"The things I used to do; some I won't do no more." -- Guitar Slim
When ESPN's Bernardo Osuna asked Manny Pacquiao about the right-hand rocket from Timothy Bradley Jr. that staggered him in the fourth round, Pacquiao grinned mischievously and rubbed his jaw. "I saw stars," he said without a hint of compunction.
Nine out of 10 boxers in similar circumstances would have denied being hurt. But Pacquiao is so comfortable in his skin that he just laughed and told the truth. Although Pacquiao stayed on his feet this time, when your life is a high-wire act, there are bound to be falls. It's the price you pay for the view from the top.
Pacquiao has experienced life to the max, reaped the whirlwind and come out the other side hungry for more. His unanimous decision victory in Saturday's rematch with Bradley not only righted a wrong, it further reinforced his standing as arguably the most unique boxer of his generation.
Dos Equis' "Most Interesting Man in the World" is just a fantasy figure portrayed by actor Jonathan Goldsmith, part of a clever marketing campaign to link a product to a practically unobtainable lifestyle. Pacquiao, on the other hand, is as real as it gets, and he is the most interesting man I've covered during more than 40 years on the boxing beat.
From superstar boxer and Philippines congressman to mega-pitchman and philanthropist, there are few things Pacquiao hasn't experienced during the first 35 years of his life. Like the imaginary beer salesman, Pacquiao has kept company with a bevy of exotic beauties and survived hair-raising feats of derring-do. Although he's never shot a cue ball out of the mouth of a man lying on a pool table, PacMan is an accomplished stickman who has been known to play billiards from sundown to sunrise. Then there's breeding fighting cocks, making cheesy movies, a karaoke-style singing career, a sitcom called "Show Me Da Manny" and a TV giveaway show called "Manny Many Prizes."
All of the ancillary activities are rooted in Pacquiao's boxing success, and now he is attempting the most difficult challenge of his fighting career: a metamorphosis from whirlwind knockout artist to savvy boxer. It's a transformation only the very best can accomplish, but when they are successful, it can extend their careers and keep them winning well past the point where sticking with their original style would have sent them prematurely shuffling off to Palookaville.
When he could no longer float like a butterfly, Muhammad Ali came up with the rope-a-dope and other stalling tactics to preserve his energy. Bernard Hopkins understood that he was getting too old to punch it out with the best young studs in the middleweight and light heavyweight divisions and figured out a way to win by taking away what his opponents did best. Marco Antonio Barrera held off Father Time for a handful of lucrative years by ditching his macho style and using his neglected boxing skills. It's simply a matter of adaptation or extinction, and Pacquiao shows every indication he's striving for the former.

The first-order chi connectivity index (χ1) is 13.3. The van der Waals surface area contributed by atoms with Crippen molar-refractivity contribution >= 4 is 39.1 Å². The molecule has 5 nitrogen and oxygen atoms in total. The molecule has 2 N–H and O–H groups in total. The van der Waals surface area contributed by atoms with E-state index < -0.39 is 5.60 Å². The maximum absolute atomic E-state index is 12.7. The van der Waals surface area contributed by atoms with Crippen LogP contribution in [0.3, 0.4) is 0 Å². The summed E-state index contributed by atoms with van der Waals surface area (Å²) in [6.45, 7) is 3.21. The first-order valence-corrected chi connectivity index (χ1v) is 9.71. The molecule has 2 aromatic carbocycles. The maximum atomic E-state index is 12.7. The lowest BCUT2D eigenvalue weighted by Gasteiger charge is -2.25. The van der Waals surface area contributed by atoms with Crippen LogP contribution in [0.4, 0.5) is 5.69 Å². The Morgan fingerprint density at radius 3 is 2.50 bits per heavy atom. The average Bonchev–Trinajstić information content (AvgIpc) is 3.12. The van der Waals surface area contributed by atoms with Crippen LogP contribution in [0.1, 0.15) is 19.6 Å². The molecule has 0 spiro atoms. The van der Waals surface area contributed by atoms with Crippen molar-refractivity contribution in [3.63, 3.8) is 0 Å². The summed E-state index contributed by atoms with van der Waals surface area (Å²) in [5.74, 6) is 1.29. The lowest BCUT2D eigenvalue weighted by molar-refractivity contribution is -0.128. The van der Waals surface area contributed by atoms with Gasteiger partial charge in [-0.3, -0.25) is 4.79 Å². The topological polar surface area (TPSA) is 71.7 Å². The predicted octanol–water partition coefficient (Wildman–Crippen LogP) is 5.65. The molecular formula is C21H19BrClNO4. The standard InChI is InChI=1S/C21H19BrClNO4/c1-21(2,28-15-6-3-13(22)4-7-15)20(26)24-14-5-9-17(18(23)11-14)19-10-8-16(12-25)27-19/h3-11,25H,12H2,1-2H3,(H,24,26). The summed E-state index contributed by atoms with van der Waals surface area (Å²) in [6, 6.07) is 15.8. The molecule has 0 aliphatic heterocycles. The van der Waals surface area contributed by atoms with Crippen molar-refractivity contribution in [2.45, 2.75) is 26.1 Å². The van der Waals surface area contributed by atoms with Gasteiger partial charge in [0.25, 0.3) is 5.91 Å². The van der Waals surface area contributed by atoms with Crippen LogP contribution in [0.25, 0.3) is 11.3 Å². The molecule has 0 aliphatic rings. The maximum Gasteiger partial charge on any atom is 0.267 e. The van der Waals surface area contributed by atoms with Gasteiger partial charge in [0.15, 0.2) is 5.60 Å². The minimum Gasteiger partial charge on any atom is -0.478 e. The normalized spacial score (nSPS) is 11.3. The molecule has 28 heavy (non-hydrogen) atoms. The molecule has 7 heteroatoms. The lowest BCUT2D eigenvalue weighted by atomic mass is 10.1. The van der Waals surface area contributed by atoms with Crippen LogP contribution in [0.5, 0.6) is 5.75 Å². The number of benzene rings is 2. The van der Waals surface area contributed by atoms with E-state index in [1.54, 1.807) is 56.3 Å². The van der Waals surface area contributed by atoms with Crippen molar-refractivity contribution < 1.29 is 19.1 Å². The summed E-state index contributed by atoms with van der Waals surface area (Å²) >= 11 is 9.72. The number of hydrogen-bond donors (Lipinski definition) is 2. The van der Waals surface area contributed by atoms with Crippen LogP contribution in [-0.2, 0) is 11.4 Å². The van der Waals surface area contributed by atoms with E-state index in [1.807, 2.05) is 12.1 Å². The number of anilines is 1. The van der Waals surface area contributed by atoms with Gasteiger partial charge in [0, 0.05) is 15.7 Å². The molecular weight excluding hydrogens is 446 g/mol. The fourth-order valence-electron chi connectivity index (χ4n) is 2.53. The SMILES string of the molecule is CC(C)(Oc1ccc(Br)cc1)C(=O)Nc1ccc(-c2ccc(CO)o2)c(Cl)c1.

The pundits who claimed his knockout loss to Juan Manuel Marquez would send Pacquiao into a debilitating funk badly underestimated his strength of character. Pacquiao shrugged off the Marquez and Bradley defeats as just "part of boxing."
At the highest level, boxers are all fairly equal in ability, and the fighter with the strongest character usually wins. That's why Mike Tyson could never beat Evander Holyfield, no matter how many times they fought. Despite his formidable physical presence and frightening persona, Tyson was never really able to overcome adversity and never came from behind to win.
Pacquiao is made of sterner stuff, a quality that played a substantial role in the Bradley rematch. It's a mindset of which the seeds were planted long before he ever pulled on a pair of boxing gloves.
Bradley's father trained his son to be a boxer, and a damned good one at that. Pacquiao's father ate Manny's dog and deserted the family. Bradley might have had only $12 in his bank account when he flew to England and beat Junior Witter, but Pacquiao stowed away on a freighter when he left Mindanao, arrived in Manila penniless and was temporarily reduced to living on the streets.